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Vocabulary from the 4th chapter of "Financial Accounting" 13th edition Williams Haka Bettner Carcello


To grow or accumulate over time; for example, interest expense.

Accumulated Depreciation

A contra-asset account shown as a deduction form the related asset account in the balance sheet. Depreciation taken throughout the useful life of an asset is accumulated in this account.

adjusted trial balance

A schedule indicating the balances in ledger accounts after end-of-period adjusting entries have been posted. The amounts shown in the adjusted trial balance are carried directly into financial statements.

adjusting entries

Entries made at the end of the accounting period for the purpose of recognizing revenue and expenses that are not property measured as a result of journalizing transactions as they occur.

book value

The net amount at which an asset appears in financial statements. For depreciable assets, book value represents cost minus accumulated depreciation. Also called carrying value.

contra-asset account

An account with a credit balance that is offset against or deducted from an asset account to produce the proper balance sheet amount for the asset.

depreciable assets

Physical objects with a limited life. The cost of these assets gradually recognized as depreciation expense.


The systematic allocation of the cost of an asset to expense during the periods of its useful life.


Something of little or not conswquence. Immaterial itmes may be accounted for in the the most convenient manner, without regard to other theoretical concepts.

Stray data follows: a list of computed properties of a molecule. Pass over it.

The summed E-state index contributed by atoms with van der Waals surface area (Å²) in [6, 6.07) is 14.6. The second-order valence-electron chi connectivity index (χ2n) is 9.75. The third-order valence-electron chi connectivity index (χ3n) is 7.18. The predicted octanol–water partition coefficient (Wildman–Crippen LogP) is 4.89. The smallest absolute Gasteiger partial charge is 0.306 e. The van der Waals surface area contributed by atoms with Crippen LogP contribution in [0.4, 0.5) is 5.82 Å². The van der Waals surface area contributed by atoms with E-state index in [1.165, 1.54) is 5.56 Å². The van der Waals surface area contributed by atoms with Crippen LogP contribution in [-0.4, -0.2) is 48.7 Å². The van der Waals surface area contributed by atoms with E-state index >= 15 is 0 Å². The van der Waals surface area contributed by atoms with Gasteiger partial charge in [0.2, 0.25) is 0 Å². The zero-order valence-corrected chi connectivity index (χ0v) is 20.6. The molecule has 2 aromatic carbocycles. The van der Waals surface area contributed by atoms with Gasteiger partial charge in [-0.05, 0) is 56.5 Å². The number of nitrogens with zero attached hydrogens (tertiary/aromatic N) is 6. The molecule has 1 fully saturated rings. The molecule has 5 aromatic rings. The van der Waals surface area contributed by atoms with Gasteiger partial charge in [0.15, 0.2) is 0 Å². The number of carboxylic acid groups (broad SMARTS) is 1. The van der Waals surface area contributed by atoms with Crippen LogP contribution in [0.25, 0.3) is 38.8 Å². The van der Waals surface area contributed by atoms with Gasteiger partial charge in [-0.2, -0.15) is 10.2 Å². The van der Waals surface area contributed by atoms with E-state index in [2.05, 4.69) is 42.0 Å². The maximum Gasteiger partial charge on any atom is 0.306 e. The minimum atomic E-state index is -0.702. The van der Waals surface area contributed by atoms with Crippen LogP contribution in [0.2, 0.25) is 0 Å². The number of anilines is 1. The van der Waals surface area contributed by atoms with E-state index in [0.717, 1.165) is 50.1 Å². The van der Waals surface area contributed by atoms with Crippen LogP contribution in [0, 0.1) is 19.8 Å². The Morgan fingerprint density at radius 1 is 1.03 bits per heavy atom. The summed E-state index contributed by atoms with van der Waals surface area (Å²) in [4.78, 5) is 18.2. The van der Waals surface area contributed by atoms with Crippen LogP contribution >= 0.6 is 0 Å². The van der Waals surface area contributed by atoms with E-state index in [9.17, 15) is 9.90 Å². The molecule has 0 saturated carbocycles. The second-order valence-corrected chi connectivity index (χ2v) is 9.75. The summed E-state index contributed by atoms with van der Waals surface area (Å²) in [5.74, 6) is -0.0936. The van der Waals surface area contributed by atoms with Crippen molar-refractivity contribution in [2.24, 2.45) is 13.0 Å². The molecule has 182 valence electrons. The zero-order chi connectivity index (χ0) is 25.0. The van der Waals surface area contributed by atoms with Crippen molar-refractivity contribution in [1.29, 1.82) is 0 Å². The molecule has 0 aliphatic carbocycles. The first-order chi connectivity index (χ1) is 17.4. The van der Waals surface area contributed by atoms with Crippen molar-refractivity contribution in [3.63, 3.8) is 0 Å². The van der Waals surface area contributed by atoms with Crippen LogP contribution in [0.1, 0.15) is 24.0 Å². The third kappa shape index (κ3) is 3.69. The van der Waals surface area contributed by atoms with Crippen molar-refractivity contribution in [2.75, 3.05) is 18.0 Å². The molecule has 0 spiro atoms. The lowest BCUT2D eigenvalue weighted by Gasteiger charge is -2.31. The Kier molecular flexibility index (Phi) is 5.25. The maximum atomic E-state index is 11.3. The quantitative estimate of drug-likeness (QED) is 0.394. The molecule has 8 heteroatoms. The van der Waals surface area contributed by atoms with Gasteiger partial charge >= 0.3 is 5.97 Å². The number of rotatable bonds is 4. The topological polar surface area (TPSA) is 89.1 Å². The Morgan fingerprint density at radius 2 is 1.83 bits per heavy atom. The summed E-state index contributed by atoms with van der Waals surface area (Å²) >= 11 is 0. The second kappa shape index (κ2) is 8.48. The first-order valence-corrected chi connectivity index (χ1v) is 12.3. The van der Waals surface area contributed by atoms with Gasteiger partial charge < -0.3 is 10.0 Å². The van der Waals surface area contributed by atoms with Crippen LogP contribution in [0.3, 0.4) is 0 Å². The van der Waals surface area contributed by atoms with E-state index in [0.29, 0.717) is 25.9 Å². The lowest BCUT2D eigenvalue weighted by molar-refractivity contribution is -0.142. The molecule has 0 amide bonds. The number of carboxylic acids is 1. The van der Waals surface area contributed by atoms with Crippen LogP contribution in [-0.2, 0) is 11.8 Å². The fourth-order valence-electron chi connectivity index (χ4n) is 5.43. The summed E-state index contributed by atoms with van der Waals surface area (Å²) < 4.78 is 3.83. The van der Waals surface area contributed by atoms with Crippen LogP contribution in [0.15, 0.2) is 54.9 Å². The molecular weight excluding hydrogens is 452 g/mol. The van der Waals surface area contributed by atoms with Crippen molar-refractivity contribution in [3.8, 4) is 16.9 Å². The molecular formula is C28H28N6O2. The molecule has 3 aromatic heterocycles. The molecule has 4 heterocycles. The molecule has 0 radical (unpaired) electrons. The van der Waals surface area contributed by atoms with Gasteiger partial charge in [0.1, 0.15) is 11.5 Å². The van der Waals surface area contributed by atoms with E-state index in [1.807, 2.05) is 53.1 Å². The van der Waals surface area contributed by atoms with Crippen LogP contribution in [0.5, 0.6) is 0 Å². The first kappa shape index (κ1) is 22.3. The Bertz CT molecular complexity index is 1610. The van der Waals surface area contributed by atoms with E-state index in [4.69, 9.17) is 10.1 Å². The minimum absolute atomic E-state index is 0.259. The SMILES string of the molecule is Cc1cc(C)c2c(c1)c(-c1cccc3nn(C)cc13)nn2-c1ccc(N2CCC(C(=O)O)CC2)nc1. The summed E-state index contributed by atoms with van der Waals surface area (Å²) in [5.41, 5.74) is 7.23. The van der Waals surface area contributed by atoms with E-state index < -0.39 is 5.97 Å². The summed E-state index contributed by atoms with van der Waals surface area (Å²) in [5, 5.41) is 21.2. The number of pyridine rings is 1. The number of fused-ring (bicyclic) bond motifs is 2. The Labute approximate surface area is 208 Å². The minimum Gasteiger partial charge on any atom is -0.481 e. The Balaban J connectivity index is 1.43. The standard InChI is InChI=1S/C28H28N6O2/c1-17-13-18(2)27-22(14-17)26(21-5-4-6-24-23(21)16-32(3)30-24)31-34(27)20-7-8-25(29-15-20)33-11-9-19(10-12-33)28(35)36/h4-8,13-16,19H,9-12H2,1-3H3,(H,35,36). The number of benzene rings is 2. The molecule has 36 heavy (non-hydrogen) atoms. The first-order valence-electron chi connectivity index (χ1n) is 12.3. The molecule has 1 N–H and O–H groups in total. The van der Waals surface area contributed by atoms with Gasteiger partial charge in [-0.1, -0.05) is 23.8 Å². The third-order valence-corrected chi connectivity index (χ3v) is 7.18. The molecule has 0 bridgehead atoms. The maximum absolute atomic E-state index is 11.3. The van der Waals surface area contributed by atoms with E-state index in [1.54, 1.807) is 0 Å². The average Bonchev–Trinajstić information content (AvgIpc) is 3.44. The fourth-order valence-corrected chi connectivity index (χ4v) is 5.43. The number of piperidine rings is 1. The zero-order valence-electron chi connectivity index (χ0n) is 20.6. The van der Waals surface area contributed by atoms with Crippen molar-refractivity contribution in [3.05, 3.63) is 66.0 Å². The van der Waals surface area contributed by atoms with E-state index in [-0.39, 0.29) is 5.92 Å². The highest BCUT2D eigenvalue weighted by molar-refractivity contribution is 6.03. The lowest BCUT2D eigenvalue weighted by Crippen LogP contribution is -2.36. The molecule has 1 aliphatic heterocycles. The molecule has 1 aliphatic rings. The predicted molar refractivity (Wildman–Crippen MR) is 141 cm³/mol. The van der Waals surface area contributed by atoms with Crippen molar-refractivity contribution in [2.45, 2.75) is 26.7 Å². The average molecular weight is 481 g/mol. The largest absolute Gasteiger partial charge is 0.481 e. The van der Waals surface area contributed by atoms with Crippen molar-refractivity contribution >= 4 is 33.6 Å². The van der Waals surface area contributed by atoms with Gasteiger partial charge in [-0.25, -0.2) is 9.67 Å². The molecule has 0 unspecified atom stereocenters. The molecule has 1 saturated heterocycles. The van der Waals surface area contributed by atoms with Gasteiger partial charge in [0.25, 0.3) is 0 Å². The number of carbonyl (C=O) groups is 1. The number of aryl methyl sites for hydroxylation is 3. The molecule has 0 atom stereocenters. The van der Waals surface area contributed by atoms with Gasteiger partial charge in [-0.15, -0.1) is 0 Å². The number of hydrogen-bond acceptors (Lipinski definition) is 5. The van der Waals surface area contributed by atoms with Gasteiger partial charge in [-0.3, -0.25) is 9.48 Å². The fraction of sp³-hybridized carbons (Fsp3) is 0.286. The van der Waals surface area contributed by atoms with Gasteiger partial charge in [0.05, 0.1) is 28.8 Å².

matching (principle)

The accounting principle of offsetting revenue with the expenses incurred in producing that revenue. Requires recognition of expenses in the periods that the goods and services are used in the effort to produce revenue.


The relative importance of an item or amount. Items significant enough to influence decisions are said to be material. Items lacking this importance are considered immaterial. The accounting treatment accorded to immaterial items may be guided by convenience rather than by theoretical principles.

prepaid expenses

Assets representing advance payment of the expenses of future accounting periods. As time passes, adjusting entries are made to transfer the related costs from the asset account to an expense account.

realization (principle)

The accounting principle that governs the timing of revenue recognition. Basically, the principle indicates that revenue should be recognized in the period in which it is earned.

straight-line method of depreciation

The widely used approach of recognizing an equal amount of depreciation expense in each period of a depreciable asset's useful life.

unearned revenue

An obligation to deliver goods or render services in the future, stemming from the receipt of advance payment.

useful life

The period of time that a depreciable asset is expected to be useful to the business. This is the period over which the cost of the asset is allocated to deprection expense.

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